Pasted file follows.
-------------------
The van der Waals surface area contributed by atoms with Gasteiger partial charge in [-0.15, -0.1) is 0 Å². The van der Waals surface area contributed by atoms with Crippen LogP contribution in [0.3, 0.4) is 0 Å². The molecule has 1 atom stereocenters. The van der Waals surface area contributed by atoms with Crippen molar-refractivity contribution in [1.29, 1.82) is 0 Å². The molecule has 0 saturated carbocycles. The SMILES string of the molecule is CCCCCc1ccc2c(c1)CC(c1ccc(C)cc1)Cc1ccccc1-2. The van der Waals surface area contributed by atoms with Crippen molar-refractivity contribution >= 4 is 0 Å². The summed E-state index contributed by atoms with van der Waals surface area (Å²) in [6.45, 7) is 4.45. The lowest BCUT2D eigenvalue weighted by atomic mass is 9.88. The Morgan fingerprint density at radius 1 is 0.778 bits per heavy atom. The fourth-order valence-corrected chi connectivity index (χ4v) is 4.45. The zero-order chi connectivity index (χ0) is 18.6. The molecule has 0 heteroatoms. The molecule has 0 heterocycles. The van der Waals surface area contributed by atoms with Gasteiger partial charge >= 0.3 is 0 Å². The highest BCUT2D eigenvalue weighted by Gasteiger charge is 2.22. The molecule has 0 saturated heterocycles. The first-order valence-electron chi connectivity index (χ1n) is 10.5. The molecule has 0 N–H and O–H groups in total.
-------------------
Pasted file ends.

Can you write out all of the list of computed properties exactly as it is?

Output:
The van der Waals surface area contributed by atoms with Gasteiger partial charge in [-0.15, -0.1) is 0 Å². The van der Waals surface area contributed by atoms with Crippen LogP contribution in [0.3, 0.4) is 0 Å². The molecule has 1 atom stereocenters. The van der Waals surface area contributed by atoms with Crippen molar-refractivity contribution in [1.29, 1.82) is 0 Å². The molecule has 0 saturated carbocycles. The SMILES string of the molecule is CCCCCc1ccc2c(c1)CC(c1ccc(C)cc1)Cc1ccccc1-2. The van der Waals surface area contributed by atoms with Crippen molar-refractivity contribution >= 4 is 0 Å². The summed E-state index contributed by atoms with van der Waals surface area (Å²) in [6.45, 7) is 4.45. The lowest BCUT2D eigenvalue weighted by atomic mass is 9.88. The Morgan fingerprint density at radius 1 is 0.778 bits per heavy atom. The fourth-order valence-corrected chi connectivity index (χ4v) is 4.45. The zero-order chi connectivity index (χ0) is 18.6. The molecule has 0 heteroatoms. The molecule has 0 heterocycles. The van der Waals surface area contributed by atoms with Gasteiger partial charge >= 0.3 is 0 Å². The highest BCUT2D eigenvalue weighted by Gasteiger charge is 2.22. The molecule has 0 saturated heterocycles. The first-order valence-electron chi connectivity index (χ1n) is 10.5. The molecule has 0 N–H and O–H groups in total.